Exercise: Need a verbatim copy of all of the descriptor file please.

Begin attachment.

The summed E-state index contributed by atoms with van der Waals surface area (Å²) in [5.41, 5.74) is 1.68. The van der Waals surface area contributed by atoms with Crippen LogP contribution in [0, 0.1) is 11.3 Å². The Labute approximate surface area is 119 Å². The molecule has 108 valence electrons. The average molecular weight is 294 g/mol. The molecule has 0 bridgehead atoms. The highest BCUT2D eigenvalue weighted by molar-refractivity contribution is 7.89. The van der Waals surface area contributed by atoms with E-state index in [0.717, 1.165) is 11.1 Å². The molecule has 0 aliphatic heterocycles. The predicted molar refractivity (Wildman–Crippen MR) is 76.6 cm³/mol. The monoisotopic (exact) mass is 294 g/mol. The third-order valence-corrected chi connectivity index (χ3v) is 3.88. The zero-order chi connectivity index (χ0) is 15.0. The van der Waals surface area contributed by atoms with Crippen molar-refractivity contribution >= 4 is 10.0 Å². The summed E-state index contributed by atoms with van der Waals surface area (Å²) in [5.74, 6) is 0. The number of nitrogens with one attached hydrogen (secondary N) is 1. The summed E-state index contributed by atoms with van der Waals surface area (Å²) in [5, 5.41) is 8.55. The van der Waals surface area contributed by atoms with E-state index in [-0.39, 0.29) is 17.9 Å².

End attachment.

The summed E-state index contributed by atoms with van der Waals surface area (Å²) in [5.41, 5.74) is 1.68. The van der Waals surface area contributed by atoms with Crippen LogP contribution in [0, 0.1) is 11.3 Å². The Labute approximate surface area is 119 Å². The molecule has 108 valence electrons. The average molecular weight is 294 g/mol. The molecule has 0 bridgehead atoms. The highest BCUT2D eigenvalue weighted by molar-refractivity contribution is 7.89. The van der Waals surface area contributed by atoms with E-state index in [0.717, 1.165) is 11.1 Å². The molecule has 0 aliphatic heterocycles. The predicted molar refractivity (Wildman–Crippen MR) is 76.6 cm³/mol. The monoisotopic (exact) mass is 294 g/mol. The third-order valence-corrected chi connectivity index (χ3v) is 3.88. The zero-order chi connectivity index (χ0) is 15.0. The van der Waals surface area contributed by atoms with Crippen molar-refractivity contribution >= 4 is 10.0 Å². The summed E-state index contributed by atoms with van der Waals surface area (Å²) in [5.74, 6) is 0. The number of nitrogens with one attached hydrogen (secondary N) is 1. The summed E-state index contributed by atoms with van der Waals surface area (Å²) in [5, 5.41) is 8.55. The van der Waals surface area contributed by atoms with E-state index in [-0.39, 0.29) is 17.9 Å².